​Sydenham's chorea

Sydenham's chorea (also known as St. Vitus dance, St. Johannis' chorea, chorea minor or rheumatic chorea) is a symptom of acute rheumatic fever. Rheumatic fever is an inflammatory disease that can permanently damage the heart. It is common in children between the ages of three and fifteen. Sydenham’s chorea is usually contracted during childhood and is a neurological disease (that is, related to the brain). It is a movement disorder, during which you suffer from involuntary muscle movements such as twitching, jerking, jumping or dancing. This disease affects the limbs such as forearms, hands, lower legs and feet. These movements are abrupt and irregular, and usually cease when you are sleeping.  

The incidence of rheumatic fever and Sydenham’s chorea has dramatically reduced over the years, particularly in the Western world but in developing countries there are still some cases. It occurs most often in pre-pubescent girls but is sometimes also known to occur in boys.

The symptoms of Sydenham’s chorea are:

  • Involuntary, uncontrollable and jerky movements

  • Loss of fine motor skills (such as writing and holding objects)

  • Emotional problems such as fits of crying or laughter

  • Rheumatic fever and the accompanying symptoms such as fever, pain, swelling, rash, chest pain, fatigue etc.

  • Abdominal pain

  • Nosebleeds

  • Heart problems

Children may often attempt to hide these symptoms, for instance, sitting on their hands in order to control jerky movements. In some cases it may look like the child is being hyper or silly and it may go undiagnosed for a long time. Sydenham’s chorea usually involves a sore throat for many weeks before the disease sets in.                         ​

If your child is facing any of the above symptoms, or you notice a change in his/her emotional state accompanied by sore throat, fever or any of the other symptoms, it is highly recommended that you get your child screened for Sydenham’s chorea. You can obtain additional information and expert medical advice from the Mind and Brain Service Line at The Aga Khan University Hospital.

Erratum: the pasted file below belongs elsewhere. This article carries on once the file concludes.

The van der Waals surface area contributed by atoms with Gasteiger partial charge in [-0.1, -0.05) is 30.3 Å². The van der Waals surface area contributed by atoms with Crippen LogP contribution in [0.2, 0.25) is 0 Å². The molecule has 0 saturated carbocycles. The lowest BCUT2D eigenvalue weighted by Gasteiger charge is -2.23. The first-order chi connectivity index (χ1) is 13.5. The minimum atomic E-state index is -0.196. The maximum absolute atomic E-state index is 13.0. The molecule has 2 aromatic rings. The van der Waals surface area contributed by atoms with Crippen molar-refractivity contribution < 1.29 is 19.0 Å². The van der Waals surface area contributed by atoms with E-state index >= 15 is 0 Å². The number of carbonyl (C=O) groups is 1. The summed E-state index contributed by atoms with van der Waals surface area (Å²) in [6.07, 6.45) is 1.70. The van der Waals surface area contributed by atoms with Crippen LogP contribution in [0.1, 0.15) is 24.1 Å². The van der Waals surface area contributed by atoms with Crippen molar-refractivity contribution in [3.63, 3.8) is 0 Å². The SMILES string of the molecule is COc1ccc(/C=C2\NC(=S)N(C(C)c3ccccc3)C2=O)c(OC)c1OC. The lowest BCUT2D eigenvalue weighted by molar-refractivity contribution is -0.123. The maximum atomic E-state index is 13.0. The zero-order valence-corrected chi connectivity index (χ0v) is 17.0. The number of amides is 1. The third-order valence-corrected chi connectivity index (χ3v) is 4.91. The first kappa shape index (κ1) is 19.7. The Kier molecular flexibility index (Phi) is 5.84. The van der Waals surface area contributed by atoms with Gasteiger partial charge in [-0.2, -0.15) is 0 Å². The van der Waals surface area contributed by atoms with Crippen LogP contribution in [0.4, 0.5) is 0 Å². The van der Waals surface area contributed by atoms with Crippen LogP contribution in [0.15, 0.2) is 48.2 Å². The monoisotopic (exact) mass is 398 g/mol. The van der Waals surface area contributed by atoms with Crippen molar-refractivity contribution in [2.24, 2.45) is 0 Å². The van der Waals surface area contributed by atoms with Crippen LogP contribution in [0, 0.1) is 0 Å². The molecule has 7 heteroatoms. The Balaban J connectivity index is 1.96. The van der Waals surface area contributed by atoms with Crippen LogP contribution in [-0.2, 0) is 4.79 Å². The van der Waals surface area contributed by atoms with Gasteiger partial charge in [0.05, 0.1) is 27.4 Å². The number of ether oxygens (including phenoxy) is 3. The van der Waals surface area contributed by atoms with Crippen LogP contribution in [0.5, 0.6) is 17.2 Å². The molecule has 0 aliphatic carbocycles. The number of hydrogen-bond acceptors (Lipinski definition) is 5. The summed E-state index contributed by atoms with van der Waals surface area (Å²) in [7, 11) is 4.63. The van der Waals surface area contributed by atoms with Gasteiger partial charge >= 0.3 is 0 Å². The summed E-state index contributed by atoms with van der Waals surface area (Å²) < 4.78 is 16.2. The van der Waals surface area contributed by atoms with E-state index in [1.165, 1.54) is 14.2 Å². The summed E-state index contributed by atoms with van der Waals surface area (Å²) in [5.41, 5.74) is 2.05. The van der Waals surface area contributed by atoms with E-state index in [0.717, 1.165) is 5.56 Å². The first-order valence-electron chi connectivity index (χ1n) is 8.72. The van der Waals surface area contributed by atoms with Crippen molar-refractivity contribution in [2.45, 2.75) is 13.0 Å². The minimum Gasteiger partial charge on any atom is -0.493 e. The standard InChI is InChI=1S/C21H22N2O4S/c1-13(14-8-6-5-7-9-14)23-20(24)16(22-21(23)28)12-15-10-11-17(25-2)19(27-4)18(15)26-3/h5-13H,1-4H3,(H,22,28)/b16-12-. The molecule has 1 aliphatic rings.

Your time with your doctor may be limited, so make sure to prepare for your visit beforehand. Here are some tips to help get you st​arted.​

There is no specific and conclusive test to screen for Sydenham’s chorea. However, if your doctor thinks your child is at risk for Sydenham’s chorea, he/she may conduct tests that may help in evaluating its probability of occurrence. Medical specialists working with the Mind and Brain Service Line at The Aga Khan University Ho​spital are equipped to provide comprehensive, state-of-the-art medical care, and discuss with you the measures being undertaken.

After an onset of rheumatic fever, Sydenham’s chorea may lag for many months and symptoms may not show until much later. Your doctor will conduct blood tests to check for infection, although by then the blood count has usually returned to normal. It may also not show up on brain scans such as MRI (Magnetic Resonance Imaging).